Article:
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Teams Payment App Targets Small Businesses
Announced in preview on May 1 2023, the Teams Payment app is now available for testing in tenants with the caveat that payments are only possible for organizations located in the United States and Canada using partner payment services provided by Stripe and PayPal (available now), and GoDaddy (coming soon).
The value proposition is simple. Teams has 300 million monthly active users with the potential to grow further as the Office 365 installed base swells past its current 382 million paid seats. Many Microsoft 365 tenants are used by small businesses. People have become accustomed to doing business via audio and video chats and meetings and Microsoft has added virtual appointments and a booking app to allow individuals to schedule online meetings with external people. Now you can add the very attractive notion of being able to request and receive payment for online consultations. Target professionals include doctors, lawyers, technical consultants, real estate professionals, and so on. Anyone who provides a paid-for service that can be delivered via a Teams appointment can use this app.
Configuring the Teams Payment App
The Teams Payments app is available in the Teams app store (Figure 1). To make it available to users in chats and meetings, make sure that the app isn’t blocked (it was in my tenant) and include it in the app setup policies that govern app availability for users. It will take a couple of hours before the updated setup policy takes effect and the app becomes available to users.
Before anyone can request or receive payments, the app must connect to a payment service. Until GoDaddy becomes available, you need either a Stripe or PayPal account for this purpose (the PayPal account must be a business rather than a personal account). We have a Stripe account to process subscriber payments for the Office 365 for IT Pros eBook bought through Gumroad.com, so Stripe was the easy option.
Connecting to a payment service involves signing into the service to validate access and establishing a link between Teams and the payment provider. Given that the three payment partners chosen by Microsoft have robust APIs and have been in the payment business for years, the connection to Stripe worked without a hitch.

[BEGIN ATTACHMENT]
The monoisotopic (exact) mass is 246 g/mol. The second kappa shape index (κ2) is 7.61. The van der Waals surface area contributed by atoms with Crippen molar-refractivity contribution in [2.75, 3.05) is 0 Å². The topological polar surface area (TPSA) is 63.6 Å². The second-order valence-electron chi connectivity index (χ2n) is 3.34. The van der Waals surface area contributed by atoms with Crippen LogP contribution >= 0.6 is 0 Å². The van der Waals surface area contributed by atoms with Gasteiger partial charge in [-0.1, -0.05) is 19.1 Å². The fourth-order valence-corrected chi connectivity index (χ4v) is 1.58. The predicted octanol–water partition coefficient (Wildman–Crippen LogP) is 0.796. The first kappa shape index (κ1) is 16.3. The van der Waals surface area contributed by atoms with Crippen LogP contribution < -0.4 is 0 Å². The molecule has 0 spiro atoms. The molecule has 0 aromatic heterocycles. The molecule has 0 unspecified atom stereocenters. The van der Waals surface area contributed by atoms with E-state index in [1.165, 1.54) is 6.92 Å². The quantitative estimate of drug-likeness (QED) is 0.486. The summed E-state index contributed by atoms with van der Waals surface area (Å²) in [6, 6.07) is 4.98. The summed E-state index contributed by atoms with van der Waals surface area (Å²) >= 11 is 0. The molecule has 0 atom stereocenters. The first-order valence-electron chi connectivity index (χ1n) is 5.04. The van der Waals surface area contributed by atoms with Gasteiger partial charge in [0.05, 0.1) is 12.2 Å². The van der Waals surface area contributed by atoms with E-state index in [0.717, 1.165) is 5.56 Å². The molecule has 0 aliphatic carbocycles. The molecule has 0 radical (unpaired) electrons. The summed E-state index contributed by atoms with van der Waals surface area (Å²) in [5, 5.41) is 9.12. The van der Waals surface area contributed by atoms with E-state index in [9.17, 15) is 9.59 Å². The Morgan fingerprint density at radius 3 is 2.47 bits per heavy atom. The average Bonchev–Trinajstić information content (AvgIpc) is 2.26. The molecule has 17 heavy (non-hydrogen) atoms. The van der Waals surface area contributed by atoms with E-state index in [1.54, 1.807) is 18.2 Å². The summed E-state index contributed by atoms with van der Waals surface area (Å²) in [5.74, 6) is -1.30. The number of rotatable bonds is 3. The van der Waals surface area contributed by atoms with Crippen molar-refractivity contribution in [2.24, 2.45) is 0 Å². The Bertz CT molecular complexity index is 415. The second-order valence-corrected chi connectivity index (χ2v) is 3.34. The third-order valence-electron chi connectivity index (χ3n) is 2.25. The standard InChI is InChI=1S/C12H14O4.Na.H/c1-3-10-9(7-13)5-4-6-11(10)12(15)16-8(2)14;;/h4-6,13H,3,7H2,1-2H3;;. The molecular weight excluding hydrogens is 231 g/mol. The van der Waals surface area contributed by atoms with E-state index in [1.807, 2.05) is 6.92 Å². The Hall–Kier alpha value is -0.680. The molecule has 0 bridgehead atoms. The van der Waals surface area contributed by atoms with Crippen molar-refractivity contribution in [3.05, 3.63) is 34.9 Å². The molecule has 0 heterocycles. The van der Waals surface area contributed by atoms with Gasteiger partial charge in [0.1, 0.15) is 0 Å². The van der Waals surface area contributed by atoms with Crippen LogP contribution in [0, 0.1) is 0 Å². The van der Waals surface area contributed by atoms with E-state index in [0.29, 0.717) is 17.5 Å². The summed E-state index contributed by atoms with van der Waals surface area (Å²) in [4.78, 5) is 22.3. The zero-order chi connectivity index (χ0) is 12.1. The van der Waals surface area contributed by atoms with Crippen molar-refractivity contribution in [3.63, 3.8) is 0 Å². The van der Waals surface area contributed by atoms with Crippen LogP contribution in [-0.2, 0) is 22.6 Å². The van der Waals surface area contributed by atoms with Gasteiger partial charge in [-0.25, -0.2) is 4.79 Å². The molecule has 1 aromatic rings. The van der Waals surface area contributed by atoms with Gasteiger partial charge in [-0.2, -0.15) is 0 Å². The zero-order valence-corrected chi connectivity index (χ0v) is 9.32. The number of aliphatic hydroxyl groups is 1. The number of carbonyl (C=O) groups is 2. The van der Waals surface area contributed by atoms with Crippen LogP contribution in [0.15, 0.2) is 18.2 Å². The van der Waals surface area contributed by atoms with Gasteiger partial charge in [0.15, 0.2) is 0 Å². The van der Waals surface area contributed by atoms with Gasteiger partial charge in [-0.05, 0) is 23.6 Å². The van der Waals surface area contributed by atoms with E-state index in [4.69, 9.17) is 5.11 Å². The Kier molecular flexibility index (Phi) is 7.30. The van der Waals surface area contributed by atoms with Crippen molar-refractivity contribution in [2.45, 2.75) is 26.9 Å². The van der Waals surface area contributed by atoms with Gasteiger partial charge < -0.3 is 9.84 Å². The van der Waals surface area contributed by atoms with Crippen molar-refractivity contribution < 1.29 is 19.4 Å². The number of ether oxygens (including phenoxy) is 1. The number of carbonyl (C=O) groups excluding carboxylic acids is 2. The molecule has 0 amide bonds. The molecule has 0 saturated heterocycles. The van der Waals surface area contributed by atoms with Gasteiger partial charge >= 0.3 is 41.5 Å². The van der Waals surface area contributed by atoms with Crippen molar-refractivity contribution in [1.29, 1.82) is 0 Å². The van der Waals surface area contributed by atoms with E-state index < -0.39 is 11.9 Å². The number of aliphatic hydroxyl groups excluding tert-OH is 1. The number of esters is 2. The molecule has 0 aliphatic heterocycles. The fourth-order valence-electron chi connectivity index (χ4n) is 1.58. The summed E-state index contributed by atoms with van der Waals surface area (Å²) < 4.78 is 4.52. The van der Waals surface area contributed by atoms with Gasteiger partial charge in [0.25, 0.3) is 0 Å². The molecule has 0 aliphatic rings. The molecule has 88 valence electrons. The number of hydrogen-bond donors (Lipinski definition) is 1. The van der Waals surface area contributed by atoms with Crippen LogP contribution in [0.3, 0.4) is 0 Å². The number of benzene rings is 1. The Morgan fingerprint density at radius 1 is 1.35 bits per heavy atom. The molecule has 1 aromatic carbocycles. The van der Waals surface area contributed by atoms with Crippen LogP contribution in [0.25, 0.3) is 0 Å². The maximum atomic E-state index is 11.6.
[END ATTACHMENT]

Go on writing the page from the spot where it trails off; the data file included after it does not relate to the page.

To request a payment, you must add the Teams Payment app to a chat or meeting. You can then identify the person you’re asking to pay and give the reason for payment and the amount (Figure 3).
After sending, the payment request turns up in the target user’s activity feed (Figure 4). Like any other online payment, the payer enters details of their credit or debit card and Teams transmits the data to the service provider for processing. Assuming that the card details are approved by the service provider, the payment goes through and turns up in the payee’s account, just like it would had the payment been made via a web site.
Many of the features deployed by Teams are driven by the need to deliver features requested by large enterprises. At times, it seems like Teams is becoming like Word and Excel: feature-rich but with functionality that many don’t know about or never use. In this case, the Teams Payment app is targeted at small businesses (it’s unlikely that Accenture or any of the very large Teams organizations will demand payment using the app) and that’s a good thing.
Insight like this doesn’t come easily. You’ve got to know the technology and understand how to look behind the scenes. Benefit from the knowledge and experience of the Office 365 for IT Pros team by subscribing to the best eBook covering Office 365 and the wider Microsoft 365 ecosystem.